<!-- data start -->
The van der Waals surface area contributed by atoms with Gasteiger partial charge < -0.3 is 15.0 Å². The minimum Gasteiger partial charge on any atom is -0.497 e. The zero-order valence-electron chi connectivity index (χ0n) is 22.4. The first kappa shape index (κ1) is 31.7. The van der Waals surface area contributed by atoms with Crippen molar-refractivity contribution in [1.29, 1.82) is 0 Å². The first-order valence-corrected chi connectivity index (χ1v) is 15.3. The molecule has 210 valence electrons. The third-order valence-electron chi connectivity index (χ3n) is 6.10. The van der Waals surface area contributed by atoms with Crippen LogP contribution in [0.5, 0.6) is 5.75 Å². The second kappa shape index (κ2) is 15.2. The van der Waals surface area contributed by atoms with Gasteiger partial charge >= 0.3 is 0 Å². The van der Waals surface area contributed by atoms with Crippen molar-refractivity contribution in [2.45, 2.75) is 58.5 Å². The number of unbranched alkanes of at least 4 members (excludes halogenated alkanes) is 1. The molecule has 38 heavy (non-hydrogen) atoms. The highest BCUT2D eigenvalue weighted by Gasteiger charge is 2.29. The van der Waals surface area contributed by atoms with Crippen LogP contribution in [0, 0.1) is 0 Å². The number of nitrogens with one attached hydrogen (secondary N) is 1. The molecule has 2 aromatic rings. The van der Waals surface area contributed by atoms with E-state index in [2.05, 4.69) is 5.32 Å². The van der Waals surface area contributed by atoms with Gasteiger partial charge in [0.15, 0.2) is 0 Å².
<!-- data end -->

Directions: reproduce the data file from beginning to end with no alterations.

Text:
The van der Waals surface area contributed by atoms with Gasteiger partial charge < -0.3 is 15.0 Å². The minimum Gasteiger partial charge on any atom is -0.497 e. The zero-order valence-electron chi connectivity index (χ0n) is 22.4. The first kappa shape index (κ1) is 31.7. The van der Waals surface area contributed by atoms with Crippen molar-refractivity contribution in [1.29, 1.82) is 0 Å². The first-order valence-corrected chi connectivity index (χ1v) is 15.3. The molecule has 210 valence electrons. The third-order valence-electron chi connectivity index (χ3n) is 6.10. The van der Waals surface area contributed by atoms with Crippen LogP contribution in [0.5, 0.6) is 5.75 Å². The second kappa shape index (κ2) is 15.2. The van der Waals surface area contributed by atoms with Gasteiger partial charge >= 0.3 is 0 Å². The van der Waals surface area contributed by atoms with Crippen molar-refractivity contribution in [2.45, 2.75) is 58.5 Å². The number of unbranched alkanes of at least 4 members (excludes halogenated alkanes) is 1. The molecule has 38 heavy (non-hydrogen) atoms. The highest BCUT2D eigenvalue weighted by Gasteiger charge is 2.29. The van der Waals surface area contributed by atoms with Crippen LogP contribution in [0, 0.1) is 0 Å². The number of nitrogens with one attached hydrogen (secondary N) is 1. The molecule has 2 aromatic rings. The van der Waals surface area contributed by atoms with E-state index in [2.05, 4.69) is 5.32 Å². The van der Waals surface area contributed by atoms with Gasteiger partial charge in [0.15, 0.2) is 0 Å².